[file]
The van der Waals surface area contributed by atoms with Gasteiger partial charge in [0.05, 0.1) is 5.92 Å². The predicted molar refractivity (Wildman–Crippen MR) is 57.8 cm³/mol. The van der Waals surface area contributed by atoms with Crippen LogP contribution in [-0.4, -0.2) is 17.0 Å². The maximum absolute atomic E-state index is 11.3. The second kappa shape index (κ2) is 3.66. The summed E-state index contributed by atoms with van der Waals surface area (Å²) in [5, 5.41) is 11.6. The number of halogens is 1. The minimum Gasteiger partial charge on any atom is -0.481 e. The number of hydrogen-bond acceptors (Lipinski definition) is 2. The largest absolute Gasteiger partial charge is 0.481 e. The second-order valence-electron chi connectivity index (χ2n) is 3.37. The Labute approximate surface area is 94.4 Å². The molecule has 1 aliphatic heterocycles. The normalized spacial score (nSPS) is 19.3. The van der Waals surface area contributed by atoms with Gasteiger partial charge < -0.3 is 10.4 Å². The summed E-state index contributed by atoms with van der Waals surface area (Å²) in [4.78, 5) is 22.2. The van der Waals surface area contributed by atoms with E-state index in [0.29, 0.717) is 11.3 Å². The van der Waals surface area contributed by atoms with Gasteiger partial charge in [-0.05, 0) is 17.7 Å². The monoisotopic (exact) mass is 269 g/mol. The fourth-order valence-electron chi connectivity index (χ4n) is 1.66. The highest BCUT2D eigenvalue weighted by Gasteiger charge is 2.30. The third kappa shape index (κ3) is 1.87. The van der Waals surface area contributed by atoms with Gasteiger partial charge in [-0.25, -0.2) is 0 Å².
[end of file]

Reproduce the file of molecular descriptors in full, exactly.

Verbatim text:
The van der Waals surface area contributed by atoms with Gasteiger partial charge in [0.05, 0.1) is 5.92 Å². The predicted molar refractivity (Wildman–Crippen MR) is 57.8 cm³/mol. The van der Waals surface area contributed by atoms with Crippen LogP contribution in [-0.4, -0.2) is 17.0 Å². The maximum absolute atomic E-state index is 11.3. The second kappa shape index (κ2) is 3.66. The summed E-state index contributed by atoms with van der Waals surface area (Å²) in [5, 5.41) is 11.6. The number of halogens is 1. The minimum Gasteiger partial charge on any atom is -0.481 e. The number of hydrogen-bond acceptors (Lipinski definition) is 2. The largest absolute Gasteiger partial charge is 0.481 e. The second-order valence-electron chi connectivity index (χ2n) is 3.37. The Labute approximate surface area is 94.4 Å². The molecule has 1 aliphatic heterocycles. The normalized spacial score (nSPS) is 19.3. The van der Waals surface area contributed by atoms with Gasteiger partial charge < -0.3 is 10.4 Å². The summed E-state index contributed by atoms with van der Waals surface area (Å²) in [4.78, 5) is 22.2. The van der Waals surface area contributed by atoms with E-state index in [0.29, 0.717) is 11.3 Å². The van der Waals surface area contributed by atoms with Gasteiger partial charge in [-0.05, 0) is 17.7 Å². The monoisotopic (exact) mass is 269 g/mol. The fourth-order valence-electron chi connectivity index (χ4n) is 1.66. The highest BCUT2D eigenvalue weighted by Gasteiger charge is 2.30. The third kappa shape index (κ3) is 1.87. The van der Waals surface area contributed by atoms with Gasteiger partial charge in [-0.25, -0.2) is 0 Å².